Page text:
Guys were looking for that next phase of classic, but with more of an artisanal feeling, and stellar quality at a value. And no one was doing it quite like we wanted to. The time was right. Menswear was having a moment. Influencers from the social media world meant there was now a rapid fire of clothing input for guys. The demise of formal wear had also triggered a boom in men’s sportswear. The workplace had gone from casual Fridays to casual every day. More and more industries were shedding the conformities of suits, forcing guys to figure out a replacement.

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Oxford Students in the 1960’s (Stephen Hawking with Hanky!)

H: On the Grayers web site, you talk about some of your influences…Lord Cardigan, Lord Raglan, and students at Cambridge and Oxford (who swapped their three-piece suits for gray flannel trousers, known as,” Grayers”). Where else do and your team draw inspiration?

PG: I’m a history buff, so provenance is relevant. In our store on Bleecker Street the artist Scott Hill hand painted a mural of Lord Cardigan and Lord Raglan. So yes, they are a great inspiration! I’m fascinated by how we can modernize and interpret things in a witty, accessible way.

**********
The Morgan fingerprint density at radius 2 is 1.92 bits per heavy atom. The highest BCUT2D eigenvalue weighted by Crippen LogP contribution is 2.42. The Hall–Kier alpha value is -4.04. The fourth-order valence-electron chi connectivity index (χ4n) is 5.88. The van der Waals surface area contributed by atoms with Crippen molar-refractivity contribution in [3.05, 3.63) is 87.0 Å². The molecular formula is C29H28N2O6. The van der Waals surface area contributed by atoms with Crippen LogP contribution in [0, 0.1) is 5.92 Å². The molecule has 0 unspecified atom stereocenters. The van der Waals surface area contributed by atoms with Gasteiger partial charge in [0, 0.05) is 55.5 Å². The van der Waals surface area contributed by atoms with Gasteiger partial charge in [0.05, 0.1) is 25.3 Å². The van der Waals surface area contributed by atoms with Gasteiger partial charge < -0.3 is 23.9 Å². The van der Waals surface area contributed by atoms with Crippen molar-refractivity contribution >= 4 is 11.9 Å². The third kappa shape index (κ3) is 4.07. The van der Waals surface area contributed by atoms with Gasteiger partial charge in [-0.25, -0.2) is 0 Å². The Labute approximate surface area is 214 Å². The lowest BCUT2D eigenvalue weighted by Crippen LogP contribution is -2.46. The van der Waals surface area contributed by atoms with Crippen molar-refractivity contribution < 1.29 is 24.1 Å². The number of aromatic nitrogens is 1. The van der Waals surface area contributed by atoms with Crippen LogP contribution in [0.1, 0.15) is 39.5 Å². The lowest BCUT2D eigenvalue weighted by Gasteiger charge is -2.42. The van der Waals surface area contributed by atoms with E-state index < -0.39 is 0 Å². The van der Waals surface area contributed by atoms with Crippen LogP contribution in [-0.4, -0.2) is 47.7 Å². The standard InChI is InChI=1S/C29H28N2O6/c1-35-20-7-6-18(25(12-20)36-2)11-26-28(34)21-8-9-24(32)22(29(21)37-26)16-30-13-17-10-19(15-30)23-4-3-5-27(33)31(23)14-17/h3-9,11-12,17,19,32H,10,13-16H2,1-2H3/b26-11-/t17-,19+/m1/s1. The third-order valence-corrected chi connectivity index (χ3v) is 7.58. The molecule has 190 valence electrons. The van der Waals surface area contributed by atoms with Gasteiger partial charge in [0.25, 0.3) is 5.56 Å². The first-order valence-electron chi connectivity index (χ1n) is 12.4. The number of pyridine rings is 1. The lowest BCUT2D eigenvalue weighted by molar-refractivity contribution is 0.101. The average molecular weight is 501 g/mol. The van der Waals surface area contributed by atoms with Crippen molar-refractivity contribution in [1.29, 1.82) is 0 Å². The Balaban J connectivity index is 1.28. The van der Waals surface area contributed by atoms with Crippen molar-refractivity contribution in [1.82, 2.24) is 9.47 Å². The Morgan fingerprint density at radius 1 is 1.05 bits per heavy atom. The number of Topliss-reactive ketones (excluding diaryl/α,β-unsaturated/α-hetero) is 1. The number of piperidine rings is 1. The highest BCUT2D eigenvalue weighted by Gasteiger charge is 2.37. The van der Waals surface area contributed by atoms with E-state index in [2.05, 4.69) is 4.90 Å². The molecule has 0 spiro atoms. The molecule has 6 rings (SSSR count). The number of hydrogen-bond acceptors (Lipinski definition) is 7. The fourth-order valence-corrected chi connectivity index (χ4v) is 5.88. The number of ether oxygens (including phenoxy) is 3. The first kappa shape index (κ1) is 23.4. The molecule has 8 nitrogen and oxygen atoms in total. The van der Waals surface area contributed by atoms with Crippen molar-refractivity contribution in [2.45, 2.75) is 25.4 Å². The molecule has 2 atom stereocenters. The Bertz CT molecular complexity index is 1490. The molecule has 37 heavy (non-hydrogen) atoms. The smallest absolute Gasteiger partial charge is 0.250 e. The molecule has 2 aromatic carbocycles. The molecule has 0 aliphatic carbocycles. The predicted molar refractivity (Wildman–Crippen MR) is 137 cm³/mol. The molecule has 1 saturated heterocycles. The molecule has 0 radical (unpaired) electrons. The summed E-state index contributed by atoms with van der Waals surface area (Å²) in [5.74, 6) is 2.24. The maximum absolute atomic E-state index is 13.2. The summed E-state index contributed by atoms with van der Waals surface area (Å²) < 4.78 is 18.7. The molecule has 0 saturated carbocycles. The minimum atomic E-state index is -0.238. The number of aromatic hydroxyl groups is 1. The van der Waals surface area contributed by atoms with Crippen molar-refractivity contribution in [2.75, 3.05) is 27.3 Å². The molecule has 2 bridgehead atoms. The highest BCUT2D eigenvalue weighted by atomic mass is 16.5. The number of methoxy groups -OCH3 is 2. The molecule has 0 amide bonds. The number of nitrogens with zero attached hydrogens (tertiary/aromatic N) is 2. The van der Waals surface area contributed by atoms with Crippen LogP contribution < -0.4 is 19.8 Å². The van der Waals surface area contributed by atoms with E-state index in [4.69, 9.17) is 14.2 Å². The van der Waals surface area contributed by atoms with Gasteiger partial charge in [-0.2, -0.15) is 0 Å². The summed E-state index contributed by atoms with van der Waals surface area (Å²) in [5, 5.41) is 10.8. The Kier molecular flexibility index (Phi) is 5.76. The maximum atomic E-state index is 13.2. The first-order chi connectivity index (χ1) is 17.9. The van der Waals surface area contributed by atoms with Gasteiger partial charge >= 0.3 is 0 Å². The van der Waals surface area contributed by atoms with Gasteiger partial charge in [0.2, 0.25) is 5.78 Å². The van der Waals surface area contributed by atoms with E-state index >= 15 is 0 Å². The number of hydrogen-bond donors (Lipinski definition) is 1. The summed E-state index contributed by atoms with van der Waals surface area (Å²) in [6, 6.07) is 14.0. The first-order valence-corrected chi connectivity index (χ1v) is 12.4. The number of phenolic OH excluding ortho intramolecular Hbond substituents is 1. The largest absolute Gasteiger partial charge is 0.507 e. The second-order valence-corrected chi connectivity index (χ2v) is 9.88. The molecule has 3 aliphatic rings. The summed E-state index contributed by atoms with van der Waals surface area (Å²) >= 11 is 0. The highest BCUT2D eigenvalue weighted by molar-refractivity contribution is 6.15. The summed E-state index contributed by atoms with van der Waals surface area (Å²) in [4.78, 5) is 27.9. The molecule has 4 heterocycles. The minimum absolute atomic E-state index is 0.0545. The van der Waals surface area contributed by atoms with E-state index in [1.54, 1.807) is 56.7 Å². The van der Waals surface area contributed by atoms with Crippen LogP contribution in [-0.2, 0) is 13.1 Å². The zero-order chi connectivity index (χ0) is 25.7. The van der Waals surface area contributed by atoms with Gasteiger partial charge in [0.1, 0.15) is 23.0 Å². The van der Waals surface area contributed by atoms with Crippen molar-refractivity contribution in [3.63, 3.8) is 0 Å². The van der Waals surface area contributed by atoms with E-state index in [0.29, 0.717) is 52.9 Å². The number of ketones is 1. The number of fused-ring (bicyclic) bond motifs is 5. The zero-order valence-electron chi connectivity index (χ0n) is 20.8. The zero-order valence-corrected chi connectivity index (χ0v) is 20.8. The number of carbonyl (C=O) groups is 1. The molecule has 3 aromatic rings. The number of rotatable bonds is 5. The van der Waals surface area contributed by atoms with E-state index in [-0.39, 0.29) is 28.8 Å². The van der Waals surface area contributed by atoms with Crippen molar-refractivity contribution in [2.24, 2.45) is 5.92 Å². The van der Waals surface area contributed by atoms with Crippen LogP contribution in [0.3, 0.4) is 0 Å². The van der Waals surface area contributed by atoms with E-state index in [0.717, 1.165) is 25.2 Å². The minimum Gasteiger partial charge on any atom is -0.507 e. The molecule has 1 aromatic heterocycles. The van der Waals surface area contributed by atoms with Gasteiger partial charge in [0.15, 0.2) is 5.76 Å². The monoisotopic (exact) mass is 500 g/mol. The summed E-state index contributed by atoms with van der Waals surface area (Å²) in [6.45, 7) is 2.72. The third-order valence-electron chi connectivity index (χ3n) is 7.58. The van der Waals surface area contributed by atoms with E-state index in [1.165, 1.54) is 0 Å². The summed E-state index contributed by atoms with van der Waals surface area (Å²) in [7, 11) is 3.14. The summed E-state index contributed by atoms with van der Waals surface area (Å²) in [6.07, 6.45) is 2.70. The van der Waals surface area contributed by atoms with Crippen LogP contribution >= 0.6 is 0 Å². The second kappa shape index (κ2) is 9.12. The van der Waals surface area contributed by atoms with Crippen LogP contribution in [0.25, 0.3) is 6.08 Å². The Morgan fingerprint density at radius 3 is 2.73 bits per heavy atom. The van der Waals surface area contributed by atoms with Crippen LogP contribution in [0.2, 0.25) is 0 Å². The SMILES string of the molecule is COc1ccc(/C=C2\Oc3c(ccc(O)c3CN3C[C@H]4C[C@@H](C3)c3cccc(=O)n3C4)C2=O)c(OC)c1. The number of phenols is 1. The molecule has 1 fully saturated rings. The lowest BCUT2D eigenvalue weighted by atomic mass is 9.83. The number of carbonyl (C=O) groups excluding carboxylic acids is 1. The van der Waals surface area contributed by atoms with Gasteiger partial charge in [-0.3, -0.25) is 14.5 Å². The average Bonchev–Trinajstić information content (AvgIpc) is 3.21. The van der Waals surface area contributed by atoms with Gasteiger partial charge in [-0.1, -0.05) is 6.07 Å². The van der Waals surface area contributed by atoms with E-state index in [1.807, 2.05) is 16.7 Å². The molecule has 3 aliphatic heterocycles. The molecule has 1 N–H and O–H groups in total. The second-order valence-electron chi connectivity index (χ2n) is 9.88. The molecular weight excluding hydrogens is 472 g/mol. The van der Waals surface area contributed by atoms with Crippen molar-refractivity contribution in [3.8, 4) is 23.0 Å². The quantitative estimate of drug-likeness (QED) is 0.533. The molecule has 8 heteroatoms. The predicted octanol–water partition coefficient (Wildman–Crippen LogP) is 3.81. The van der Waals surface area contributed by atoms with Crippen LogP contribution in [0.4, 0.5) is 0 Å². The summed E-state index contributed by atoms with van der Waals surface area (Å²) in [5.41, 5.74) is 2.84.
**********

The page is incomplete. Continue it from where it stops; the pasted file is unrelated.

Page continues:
We comb through everything from European vintage shops to clothing archives reinventing unique fabric finds into handsome, classic garments. One of our best-selling flannels was inspired by a pair of vintage 1950s wool plaid pants from my father-in-law. He loved that!

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Lord Raglan and his mural in the Grayers New York store.

H: Is it a challenge striking a balance between historical reference points, comfort, and marketability?

PG: It’s not necessarily a challenge, but more of a balancing act. First, you want to represent enough archival essence of the product that inspired you, but at the same time make it relevant to today’s guy and tastes. And second, be at a price point that’s a rare value. So everything we do is that balancing act.

H: Your co-founder (and wife) Joanna told me how important it is to Grayers that you actually produce all your own textiles – that’s a big piece of the process to take on for a brand—why do it?

PG: Yes, it’s rare for a brand in Grayers category to develop and weave all of their own fabric. We do it because we have a passion for textiles, and to be relevant. It’s one of my favorite parts of the job. It’s all about the product. If there’s no originality, and you can find it everywhere else, it’s not relevant.